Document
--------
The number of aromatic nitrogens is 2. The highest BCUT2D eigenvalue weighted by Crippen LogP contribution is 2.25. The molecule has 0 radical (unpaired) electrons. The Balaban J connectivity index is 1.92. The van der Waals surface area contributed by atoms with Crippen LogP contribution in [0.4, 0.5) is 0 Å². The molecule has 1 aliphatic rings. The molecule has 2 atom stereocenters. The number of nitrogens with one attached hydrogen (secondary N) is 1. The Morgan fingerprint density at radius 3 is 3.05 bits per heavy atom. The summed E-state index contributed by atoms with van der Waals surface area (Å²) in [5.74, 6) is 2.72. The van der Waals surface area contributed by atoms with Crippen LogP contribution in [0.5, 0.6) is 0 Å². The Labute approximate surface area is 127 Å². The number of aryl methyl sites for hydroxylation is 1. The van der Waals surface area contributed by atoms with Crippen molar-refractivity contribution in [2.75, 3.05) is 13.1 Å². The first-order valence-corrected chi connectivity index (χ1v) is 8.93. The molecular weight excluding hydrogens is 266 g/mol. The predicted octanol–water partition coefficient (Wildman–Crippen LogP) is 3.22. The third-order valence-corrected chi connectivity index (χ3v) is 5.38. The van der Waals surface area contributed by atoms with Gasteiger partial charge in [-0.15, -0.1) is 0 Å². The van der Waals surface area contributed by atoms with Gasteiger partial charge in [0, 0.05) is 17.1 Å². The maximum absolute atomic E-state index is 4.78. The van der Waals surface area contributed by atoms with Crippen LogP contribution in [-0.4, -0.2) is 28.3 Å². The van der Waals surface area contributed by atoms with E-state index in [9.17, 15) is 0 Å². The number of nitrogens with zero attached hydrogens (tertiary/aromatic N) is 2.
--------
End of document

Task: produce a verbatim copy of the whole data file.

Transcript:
The number of aromatic nitrogens is 2. The highest BCUT2D eigenvalue weighted by Crippen LogP contribution is 2.25. The molecule has 0 radical (unpaired) electrons. The Balaban J connectivity index is 1.92. The van der Waals surface area contributed by atoms with Crippen LogP contribution in [0.4, 0.5) is 0 Å². The molecule has 1 aliphatic rings. The molecule has 2 atom stereocenters. The number of nitrogens with one attached hydrogen (secondary N) is 1. The Morgan fingerprint density at radius 3 is 3.05 bits per heavy atom. The summed E-state index contributed by atoms with van der Waals surface area (Å²) in [5.74, 6) is 2.72. The van der Waals surface area contributed by atoms with Crippen LogP contribution in [0.5, 0.6) is 0 Å². The Labute approximate surface area is 127 Å². The number of aryl methyl sites for hydroxylation is 1. The van der Waals surface area contributed by atoms with Crippen molar-refractivity contribution in [2.75, 3.05) is 13.1 Å². The first-order valence-corrected chi connectivity index (χ1v) is 8.93. The molecular weight excluding hydrogens is 266 g/mol. The predicted octanol–water partition coefficient (Wildman–Crippen LogP) is 3.22. The third-order valence-corrected chi connectivity index (χ3v) is 5.38. The van der Waals surface area contributed by atoms with Gasteiger partial charge in [-0.15, -0.1) is 0 Å². The van der Waals surface area contributed by atoms with Gasteiger partial charge in [0, 0.05) is 17.1 Å². The maximum absolute atomic E-state index is 4.78. The van der Waals surface area contributed by atoms with Crippen LogP contribution in [-0.4, -0.2) is 28.3 Å². The van der Waals surface area contributed by atoms with E-state index in [9.17, 15) is 0 Å². The number of nitrogens with zero attached hydrogens (tertiary/aromatic N) is 2.